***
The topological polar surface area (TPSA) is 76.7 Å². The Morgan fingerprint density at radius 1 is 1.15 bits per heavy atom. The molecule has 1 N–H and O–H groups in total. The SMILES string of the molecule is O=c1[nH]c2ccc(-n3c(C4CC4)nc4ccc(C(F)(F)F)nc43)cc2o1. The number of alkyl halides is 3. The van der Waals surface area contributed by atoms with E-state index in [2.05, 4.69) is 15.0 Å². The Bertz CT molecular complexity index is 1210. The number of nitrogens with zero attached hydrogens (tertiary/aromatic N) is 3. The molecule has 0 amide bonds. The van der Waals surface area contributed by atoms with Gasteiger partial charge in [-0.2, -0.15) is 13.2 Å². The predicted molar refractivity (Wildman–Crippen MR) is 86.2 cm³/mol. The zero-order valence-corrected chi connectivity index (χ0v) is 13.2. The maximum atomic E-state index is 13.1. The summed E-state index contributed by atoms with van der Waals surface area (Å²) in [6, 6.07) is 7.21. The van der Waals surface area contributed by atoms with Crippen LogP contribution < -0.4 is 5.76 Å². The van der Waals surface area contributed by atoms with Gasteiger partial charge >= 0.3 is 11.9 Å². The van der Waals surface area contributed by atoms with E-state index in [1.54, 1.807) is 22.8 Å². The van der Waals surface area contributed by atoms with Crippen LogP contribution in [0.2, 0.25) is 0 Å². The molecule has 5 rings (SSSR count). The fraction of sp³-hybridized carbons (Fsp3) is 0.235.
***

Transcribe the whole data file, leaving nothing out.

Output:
The topological polar surface area (TPSA) is 76.7 Å². The Morgan fingerprint density at radius 1 is 1.15 bits per heavy atom. The molecule has 1 N–H and O–H groups in total. The SMILES string of the molecule is O=c1[nH]c2ccc(-n3c(C4CC4)nc4ccc(C(F)(F)F)nc43)cc2o1. The number of alkyl halides is 3. The van der Waals surface area contributed by atoms with E-state index in [2.05, 4.69) is 15.0 Å². The Bertz CT molecular complexity index is 1210. The number of nitrogens with zero attached hydrogens (tertiary/aromatic N) is 3. The molecule has 0 amide bonds. The van der Waals surface area contributed by atoms with Gasteiger partial charge in [-0.2, -0.15) is 13.2 Å². The predicted molar refractivity (Wildman–Crippen MR) is 86.2 cm³/mol. The zero-order valence-corrected chi connectivity index (χ0v) is 13.2. The maximum atomic E-state index is 13.1. The summed E-state index contributed by atoms with van der Waals surface area (Å²) in [6, 6.07) is 7.21. The van der Waals surface area contributed by atoms with Crippen LogP contribution < -0.4 is 5.76 Å². The van der Waals surface area contributed by atoms with Gasteiger partial charge >= 0.3 is 11.9 Å². The van der Waals surface area contributed by atoms with E-state index in [1.54, 1.807) is 22.8 Å². The van der Waals surface area contributed by atoms with Crippen LogP contribution in [0.2, 0.25) is 0 Å². The molecule has 5 rings (SSSR count). The fraction of sp³-hybridized carbons (Fsp3) is 0.235.